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Iran: Journalists who broke Mahsa Amini story face hijab charges day after release

Niloofar Hamedi and Elaheh Mohammadi were released on bail after months of imprisonment following coverage of death of 22-year old Kurdish woman
A photo showing Niloofar Hamedi and Elaheh Mohammadi shortly after their release from prison which later prompted new charges over inappropriate hijab (X)
A photo showing Niloofar Hamedi and Elaheh Mohammadi shortly after their release from prison which later prompted new charges over inappropriate hijab (X)

New charges over inappropriate wearing of hijab have been filed in Iran against the two journalists who broke the story of Mahsa Amini's death in Iran, just one day after they were released from jail.

Niloofar Hamedi and Elaheh Mohammadi were both arrested in September 2022 after reporting on the death of 22-year old Kurdish woman Amini, who died after being detained for "inappropriate hijab" in Tehran.

The coverage of her death sparked off months of demonstrations across Iran, leading to more than 500 people being killed by security forces, hundreds more arrested and tortured, and at least seven executed.

Footage posted on social media showed friends and family of the two journalists greeting them after their release from Tehran's Evin prison on Sunday.

Another picture showed them flicking "victory" signs with Hamedi wearing a woolly hat and Mohammadi seemingly wearing a Palestinian keffiyah.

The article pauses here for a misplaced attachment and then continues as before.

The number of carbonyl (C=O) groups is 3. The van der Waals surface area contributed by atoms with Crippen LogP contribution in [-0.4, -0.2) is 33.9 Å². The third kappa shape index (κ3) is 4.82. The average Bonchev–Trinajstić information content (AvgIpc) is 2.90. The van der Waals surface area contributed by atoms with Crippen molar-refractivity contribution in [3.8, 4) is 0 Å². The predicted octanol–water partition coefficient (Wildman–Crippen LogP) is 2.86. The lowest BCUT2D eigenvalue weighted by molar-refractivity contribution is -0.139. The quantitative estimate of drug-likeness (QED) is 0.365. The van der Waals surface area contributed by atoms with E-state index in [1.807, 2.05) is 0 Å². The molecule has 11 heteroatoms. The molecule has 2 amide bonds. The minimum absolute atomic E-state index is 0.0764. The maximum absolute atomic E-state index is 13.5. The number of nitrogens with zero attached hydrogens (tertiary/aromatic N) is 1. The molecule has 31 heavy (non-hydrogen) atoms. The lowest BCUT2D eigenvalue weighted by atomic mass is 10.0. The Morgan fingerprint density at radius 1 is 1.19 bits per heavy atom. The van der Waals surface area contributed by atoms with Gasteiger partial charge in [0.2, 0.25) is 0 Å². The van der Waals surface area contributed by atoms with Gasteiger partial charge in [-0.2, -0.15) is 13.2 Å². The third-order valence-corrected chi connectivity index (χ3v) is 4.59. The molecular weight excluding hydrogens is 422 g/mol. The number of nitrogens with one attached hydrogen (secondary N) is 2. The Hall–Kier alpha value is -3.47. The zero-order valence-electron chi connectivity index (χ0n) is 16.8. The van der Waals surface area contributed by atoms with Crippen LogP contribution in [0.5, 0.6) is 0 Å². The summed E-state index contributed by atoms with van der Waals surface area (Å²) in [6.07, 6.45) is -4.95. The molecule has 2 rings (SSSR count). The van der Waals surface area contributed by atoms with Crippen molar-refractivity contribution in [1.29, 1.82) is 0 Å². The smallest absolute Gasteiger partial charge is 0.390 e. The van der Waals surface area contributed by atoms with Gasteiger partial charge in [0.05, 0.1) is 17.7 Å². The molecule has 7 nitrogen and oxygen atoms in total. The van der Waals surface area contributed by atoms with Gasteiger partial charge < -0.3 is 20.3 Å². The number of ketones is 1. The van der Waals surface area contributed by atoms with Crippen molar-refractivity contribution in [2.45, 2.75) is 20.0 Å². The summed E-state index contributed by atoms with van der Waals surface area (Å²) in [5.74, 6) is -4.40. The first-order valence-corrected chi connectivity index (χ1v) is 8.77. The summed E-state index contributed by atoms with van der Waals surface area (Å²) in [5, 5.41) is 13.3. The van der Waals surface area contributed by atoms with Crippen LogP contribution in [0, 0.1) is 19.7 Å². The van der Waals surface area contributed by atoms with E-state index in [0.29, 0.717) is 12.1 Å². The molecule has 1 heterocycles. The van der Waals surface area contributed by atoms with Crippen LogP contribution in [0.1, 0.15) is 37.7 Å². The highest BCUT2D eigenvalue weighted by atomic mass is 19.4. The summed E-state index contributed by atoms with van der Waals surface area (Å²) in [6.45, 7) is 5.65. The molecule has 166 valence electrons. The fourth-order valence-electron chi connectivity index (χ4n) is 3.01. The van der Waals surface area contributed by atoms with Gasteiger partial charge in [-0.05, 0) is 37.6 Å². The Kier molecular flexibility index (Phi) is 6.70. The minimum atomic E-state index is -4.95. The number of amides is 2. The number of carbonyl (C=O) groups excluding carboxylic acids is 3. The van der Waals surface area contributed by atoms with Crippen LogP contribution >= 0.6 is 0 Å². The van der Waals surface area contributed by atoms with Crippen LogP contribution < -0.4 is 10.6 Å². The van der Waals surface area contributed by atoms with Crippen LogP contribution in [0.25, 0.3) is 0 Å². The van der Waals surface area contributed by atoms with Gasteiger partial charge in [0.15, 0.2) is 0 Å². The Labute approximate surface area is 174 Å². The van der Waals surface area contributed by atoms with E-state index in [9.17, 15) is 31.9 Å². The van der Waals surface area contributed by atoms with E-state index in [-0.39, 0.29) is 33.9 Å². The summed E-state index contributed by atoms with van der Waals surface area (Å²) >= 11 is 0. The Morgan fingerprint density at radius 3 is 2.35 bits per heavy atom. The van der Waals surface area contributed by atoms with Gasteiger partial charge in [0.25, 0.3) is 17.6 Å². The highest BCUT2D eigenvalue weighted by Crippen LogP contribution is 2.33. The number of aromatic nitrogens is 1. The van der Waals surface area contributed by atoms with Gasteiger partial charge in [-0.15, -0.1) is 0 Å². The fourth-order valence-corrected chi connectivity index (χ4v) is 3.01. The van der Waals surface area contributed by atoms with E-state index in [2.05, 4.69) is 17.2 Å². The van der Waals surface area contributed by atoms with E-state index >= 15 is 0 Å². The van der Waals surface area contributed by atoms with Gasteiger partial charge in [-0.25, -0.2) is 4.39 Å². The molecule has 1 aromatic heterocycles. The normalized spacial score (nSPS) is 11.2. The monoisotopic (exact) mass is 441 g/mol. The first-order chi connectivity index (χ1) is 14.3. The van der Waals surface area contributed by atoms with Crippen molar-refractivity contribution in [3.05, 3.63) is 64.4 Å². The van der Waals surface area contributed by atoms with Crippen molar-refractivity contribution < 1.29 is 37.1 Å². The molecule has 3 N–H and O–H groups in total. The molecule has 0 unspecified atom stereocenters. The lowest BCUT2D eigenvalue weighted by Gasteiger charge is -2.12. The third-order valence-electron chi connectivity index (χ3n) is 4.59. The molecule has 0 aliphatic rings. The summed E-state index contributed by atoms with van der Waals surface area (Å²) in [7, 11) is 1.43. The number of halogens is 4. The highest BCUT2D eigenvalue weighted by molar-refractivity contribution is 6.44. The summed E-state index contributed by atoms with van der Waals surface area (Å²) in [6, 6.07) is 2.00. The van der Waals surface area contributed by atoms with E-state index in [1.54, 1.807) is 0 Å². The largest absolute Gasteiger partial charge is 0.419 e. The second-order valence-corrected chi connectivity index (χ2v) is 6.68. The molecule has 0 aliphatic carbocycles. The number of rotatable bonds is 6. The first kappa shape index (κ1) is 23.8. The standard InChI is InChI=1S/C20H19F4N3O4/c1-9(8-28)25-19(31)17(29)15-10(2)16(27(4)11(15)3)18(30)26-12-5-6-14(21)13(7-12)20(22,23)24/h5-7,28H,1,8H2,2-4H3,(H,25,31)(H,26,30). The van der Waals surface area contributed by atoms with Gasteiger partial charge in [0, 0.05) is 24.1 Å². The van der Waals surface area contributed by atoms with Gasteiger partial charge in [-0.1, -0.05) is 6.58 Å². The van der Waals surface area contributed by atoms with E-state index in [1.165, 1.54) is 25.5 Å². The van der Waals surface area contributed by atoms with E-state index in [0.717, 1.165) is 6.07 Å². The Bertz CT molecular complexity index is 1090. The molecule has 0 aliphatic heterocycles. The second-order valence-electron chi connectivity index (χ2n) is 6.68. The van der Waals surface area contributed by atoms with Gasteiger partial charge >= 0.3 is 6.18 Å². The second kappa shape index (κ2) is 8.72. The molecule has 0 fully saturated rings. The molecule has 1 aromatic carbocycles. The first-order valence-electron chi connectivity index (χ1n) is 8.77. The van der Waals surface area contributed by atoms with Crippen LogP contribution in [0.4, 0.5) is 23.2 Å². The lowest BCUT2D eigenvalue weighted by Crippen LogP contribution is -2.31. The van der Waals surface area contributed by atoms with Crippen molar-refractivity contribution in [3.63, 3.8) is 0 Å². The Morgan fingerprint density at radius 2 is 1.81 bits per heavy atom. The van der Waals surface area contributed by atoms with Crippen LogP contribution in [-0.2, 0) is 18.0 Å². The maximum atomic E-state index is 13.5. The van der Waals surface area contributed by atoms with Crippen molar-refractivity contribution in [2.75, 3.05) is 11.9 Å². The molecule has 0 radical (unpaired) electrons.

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The Iranian judiciary's Mizan Online website on Monday said the photos showed "the women without hijab" and said that "a new case was filed against the defendants" as a result.

The website added that the terms of the journalists' release on bail bar them from travelling abroad.

Jasmin Ramsey, deputy director of the Centre for Human Rights in Iran, told MEE that the new charges were evidence of Tehran's "revolving doors" for political prisoners.

"It's no surprise that it is continuing to persecute these women, who were jailed simply for performing basic actions expected of all journalists," she said.

"Instead of respecting women's right to choose whether to wear the hijab, the government of the Islamic Republic is trying to beat women into submission, both metaphorically and physically."

'Collaboration' accusations

Colleagues of Hamedi spoke to Middle East Eye in September 2022, shortly after her arrest.

Hamedi, who works for the reformist daily newspaper Shargh, managed to gain access to Kasra hospital in Tehran where Amini was being treated following her detention by the morality police for allegedly wearing her hijab inappropriately.

Niloofar Hamedi with her husband Mohammad Hossein Ajorlo shortly after her release from prison

"If it weren't for her courage, the tragic incident that happened to Mahsa Amini would not have been reported to the media so quickly," said one colleague at the time.

Mohammadi, a reporter for the daily Ham Mihan, was arrested on 29 September after going to Saghez in Iran's Kurdistan province where Amini's funeral had been organised, and where one of the first demonstrations took place.

In October, Mohammadi and Hamedi were found guilty of collaboration with the United States, conspiring against state security and "propaganda" against the Islamic Republic. 

Mohammadi was subsequently given six years in prison while Hamedi was handed a seven-year term over the collaboration offence.

Mizan Online also said the two received five-year sentences each for the conspiracy charges and one year for propaganda.

The two have denied all charges and have appealed their sentences, with the Tasnim news agency saying they would "remain out of jail until the appeals court makes a decision".

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